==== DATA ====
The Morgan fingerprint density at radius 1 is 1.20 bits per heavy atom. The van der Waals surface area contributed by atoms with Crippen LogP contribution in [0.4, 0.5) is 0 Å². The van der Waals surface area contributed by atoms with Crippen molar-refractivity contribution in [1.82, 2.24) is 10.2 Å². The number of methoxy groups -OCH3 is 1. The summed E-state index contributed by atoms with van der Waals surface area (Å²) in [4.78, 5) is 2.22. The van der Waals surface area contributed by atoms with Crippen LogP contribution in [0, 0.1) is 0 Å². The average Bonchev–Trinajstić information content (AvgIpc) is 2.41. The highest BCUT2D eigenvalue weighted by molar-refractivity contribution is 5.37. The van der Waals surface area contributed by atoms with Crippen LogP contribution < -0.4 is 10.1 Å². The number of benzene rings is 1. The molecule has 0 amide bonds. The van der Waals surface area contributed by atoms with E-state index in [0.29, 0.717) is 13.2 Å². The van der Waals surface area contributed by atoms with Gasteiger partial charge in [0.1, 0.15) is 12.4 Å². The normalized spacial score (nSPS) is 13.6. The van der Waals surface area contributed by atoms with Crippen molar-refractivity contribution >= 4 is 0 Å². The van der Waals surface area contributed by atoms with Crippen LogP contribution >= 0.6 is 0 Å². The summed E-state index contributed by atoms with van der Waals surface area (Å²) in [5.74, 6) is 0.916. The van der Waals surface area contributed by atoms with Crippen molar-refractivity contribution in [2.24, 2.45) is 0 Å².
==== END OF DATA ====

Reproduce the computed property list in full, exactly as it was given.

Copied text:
The Morgan fingerprint density at radius 1 is 1.20 bits per heavy atom. The van der Waals surface area contributed by atoms with Crippen LogP contribution in [0.4, 0.5) is 0 Å². The van der Waals surface area contributed by atoms with Crippen molar-refractivity contribution in [1.82, 2.24) is 10.2 Å². The number of methoxy groups -OCH3 is 1. The summed E-state index contributed by atoms with van der Waals surface area (Å²) in [4.78, 5) is 2.22. The van der Waals surface area contributed by atoms with Crippen LogP contribution in [0, 0.1) is 0 Å². The average Bonchev–Trinajstić information content (AvgIpc) is 2.41. The highest BCUT2D eigenvalue weighted by molar-refractivity contribution is 5.37. The van der Waals surface area contributed by atoms with Crippen LogP contribution < -0.4 is 10.1 Å². The number of benzene rings is 1. The molecule has 0 amide bonds. The van der Waals surface area contributed by atoms with E-state index in [0.29, 0.717) is 13.2 Å². The van der Waals surface area contributed by atoms with Gasteiger partial charge in [0.1, 0.15) is 12.4 Å². The normalized spacial score (nSPS) is 13.6. The van der Waals surface area contributed by atoms with Crippen molar-refractivity contribution >= 4 is 0 Å². The van der Waals surface area contributed by atoms with Crippen LogP contribution >= 0.6 is 0 Å². The summed E-state index contributed by atoms with van der Waals surface area (Å²) in [5.74, 6) is 0.916. The van der Waals surface area contributed by atoms with Crippen molar-refractivity contribution in [2.24, 2.45) is 0 Å².